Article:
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Snap shares tank after revenues fall short

·2-min read
Snap did not provide revenue or profit forecasts for the next quarter, citing “uncertainties related to the operating environment.” (Snap Inc)
Snap did not provide revenue or profit forecasts for the next quarter, citing “uncertainties related to the operating environment.” (Snap Inc)

Snap shares plummeted 25% last night after the social media firm missed revenue expectations and warned it faces “incredibly challenging” conditions.

That makes it just the latest tech giant to disappoint investors amid carnage in the market.

The company behind Snapchat posted a loss of over $400 million in the quarter to June, while revenues of $1.11 billion fell short of analyst expectations of $1.14 billion as the firm was hit by a slowdown in the growth of advertising income.

Snap did not provide revenue or profit forecasts for the next quarter, citing “uncertainties related to the operating environment.”

Tech stocks have haemorrhaged a combined $3 trillion in value since the start of the year, as soaring inflation, war in Ukraine and fears of a looming recession erased the strong gains made in 2021 and prompted tech firms across the board to slash growth forecasts and cut back budgets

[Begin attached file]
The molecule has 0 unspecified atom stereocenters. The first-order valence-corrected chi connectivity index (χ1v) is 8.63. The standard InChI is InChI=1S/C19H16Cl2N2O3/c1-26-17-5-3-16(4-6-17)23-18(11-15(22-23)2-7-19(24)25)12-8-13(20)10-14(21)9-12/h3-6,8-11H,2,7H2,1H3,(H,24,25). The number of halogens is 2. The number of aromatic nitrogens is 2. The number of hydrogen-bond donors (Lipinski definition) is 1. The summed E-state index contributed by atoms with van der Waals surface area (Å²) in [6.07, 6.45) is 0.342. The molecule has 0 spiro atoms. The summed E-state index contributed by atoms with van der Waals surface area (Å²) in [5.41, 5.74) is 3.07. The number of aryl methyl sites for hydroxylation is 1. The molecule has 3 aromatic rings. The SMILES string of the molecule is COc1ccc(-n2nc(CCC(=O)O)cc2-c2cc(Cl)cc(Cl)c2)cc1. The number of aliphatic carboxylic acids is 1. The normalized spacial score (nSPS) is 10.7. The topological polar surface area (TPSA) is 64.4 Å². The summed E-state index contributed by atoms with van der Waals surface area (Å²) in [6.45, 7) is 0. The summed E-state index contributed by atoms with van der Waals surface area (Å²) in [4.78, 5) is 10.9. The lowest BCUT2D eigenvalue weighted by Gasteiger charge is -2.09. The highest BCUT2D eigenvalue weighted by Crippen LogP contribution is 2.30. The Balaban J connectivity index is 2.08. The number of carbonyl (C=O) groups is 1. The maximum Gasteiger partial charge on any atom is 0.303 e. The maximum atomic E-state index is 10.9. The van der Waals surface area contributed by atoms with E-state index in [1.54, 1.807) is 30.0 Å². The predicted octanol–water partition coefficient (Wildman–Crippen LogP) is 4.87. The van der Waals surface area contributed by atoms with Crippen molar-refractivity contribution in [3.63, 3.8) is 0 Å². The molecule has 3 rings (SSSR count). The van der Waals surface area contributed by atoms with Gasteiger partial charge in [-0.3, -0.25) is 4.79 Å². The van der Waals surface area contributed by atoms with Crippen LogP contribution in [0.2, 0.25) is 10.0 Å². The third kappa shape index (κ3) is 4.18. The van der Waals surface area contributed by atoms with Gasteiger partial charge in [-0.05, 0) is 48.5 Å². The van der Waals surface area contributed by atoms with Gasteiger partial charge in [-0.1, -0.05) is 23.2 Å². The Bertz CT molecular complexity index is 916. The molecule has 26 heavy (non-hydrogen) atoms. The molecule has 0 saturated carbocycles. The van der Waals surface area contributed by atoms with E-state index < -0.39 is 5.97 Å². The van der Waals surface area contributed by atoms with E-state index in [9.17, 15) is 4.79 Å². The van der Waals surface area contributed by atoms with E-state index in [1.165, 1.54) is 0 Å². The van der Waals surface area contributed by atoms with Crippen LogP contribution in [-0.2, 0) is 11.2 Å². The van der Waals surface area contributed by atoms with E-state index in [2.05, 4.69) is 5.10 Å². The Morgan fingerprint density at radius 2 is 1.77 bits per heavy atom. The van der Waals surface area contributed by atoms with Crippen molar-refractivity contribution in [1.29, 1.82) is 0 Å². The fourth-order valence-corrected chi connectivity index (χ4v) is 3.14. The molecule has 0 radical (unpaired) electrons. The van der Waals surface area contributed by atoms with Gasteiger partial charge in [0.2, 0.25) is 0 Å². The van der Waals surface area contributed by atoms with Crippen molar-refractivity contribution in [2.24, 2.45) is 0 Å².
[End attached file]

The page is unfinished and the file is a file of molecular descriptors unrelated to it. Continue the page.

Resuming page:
Snap CFO Derek Andersen told investors: “As many industries and verticals have come under top line or input cost pressure, advertising spending has been amongst the first areas impacted.”

“[We’ve] worked very hard to make it very easy for our clients to turn on advertising and to ramp their advertising…but in a period where we’re seeing headwinds, it’s also very easy to turn off and very quick to turn off.”

Snap shares are down 75% this year from $63 to around $16 now.

News of dwindling advertising revenue sent shares tumbling in tech firms with a heavy reliance on ads like Meta, Twitter and Alphabet, wiping a combined $80 billion off their market caps.

Last month, Meta founder Mark Zuckerberg told staff the firm would be hiring thousands fewer engineers than planned as it prepared for “one of the worst downturns we’ve seen in recent history,” while earnings released by Netflix on Tuesday showed the firm paid out $70 million in severance costs from laying off hundreds of employees as it posted a second consecutive drop in subscribers.

Last week, grocery delivery app GoPuff announced over 1,000 redundancies as part of “operational efficiencies,” while Microsoft also said it would lay off a number of workers.

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